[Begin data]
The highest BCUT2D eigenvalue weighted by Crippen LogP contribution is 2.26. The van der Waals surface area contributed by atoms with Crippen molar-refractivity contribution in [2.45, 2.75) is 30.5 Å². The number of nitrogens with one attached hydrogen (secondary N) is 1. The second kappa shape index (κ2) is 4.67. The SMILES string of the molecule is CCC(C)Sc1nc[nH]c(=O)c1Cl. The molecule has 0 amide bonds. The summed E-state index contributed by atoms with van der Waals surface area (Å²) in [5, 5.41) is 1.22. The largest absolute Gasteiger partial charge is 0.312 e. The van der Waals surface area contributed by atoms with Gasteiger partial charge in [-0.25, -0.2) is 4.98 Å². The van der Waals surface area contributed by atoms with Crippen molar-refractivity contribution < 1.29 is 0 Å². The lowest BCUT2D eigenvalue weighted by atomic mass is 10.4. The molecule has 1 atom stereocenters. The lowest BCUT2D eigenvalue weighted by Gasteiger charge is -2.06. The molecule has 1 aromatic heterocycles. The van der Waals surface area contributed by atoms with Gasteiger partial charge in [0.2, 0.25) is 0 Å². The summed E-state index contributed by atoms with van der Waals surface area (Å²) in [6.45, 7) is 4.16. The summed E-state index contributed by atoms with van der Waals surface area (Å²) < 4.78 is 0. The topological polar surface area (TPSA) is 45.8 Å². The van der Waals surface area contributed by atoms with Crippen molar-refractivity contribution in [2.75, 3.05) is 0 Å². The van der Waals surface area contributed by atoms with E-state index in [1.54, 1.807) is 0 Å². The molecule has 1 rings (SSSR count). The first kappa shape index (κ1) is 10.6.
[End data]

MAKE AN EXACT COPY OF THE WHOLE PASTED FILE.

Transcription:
The highest BCUT2D eigenvalue weighted by Crippen LogP contribution is 2.26. The van der Waals surface area contributed by atoms with Crippen molar-refractivity contribution in [2.45, 2.75) is 30.5 Å². The number of nitrogens with one attached hydrogen (secondary N) is 1. The second kappa shape index (κ2) is 4.67. The SMILES string of the molecule is CCC(C)Sc1nc[nH]c(=O)c1Cl. The molecule has 0 amide bonds. The summed E-state index contributed by atoms with van der Waals surface area (Å²) in [5, 5.41) is 1.22. The largest absolute Gasteiger partial charge is 0.312 e. The van der Waals surface area contributed by atoms with Gasteiger partial charge in [-0.25, -0.2) is 4.98 Å². The van der Waals surface area contributed by atoms with Crippen molar-refractivity contribution < 1.29 is 0 Å². The lowest BCUT2D eigenvalue weighted by atomic mass is 10.4. The molecule has 1 atom stereocenters. The lowest BCUT2D eigenvalue weighted by Gasteiger charge is -2.06. The molecule has 1 aromatic heterocycles. The van der Waals surface area contributed by atoms with Gasteiger partial charge in [0.2, 0.25) is 0 Å². The summed E-state index contributed by atoms with van der Waals surface area (Å²) in [6.45, 7) is 4.16. The summed E-state index contributed by atoms with van der Waals surface area (Å²) < 4.78 is 0. The topological polar surface area (TPSA) is 45.8 Å². The van der Waals surface area contributed by atoms with Crippen molar-refractivity contribution in [2.75, 3.05) is 0 Å². The van der Waals surface area contributed by atoms with E-state index in [1.54, 1.807) is 0 Å². The molecule has 1 rings (SSSR count). The first kappa shape index (κ1) is 10.6.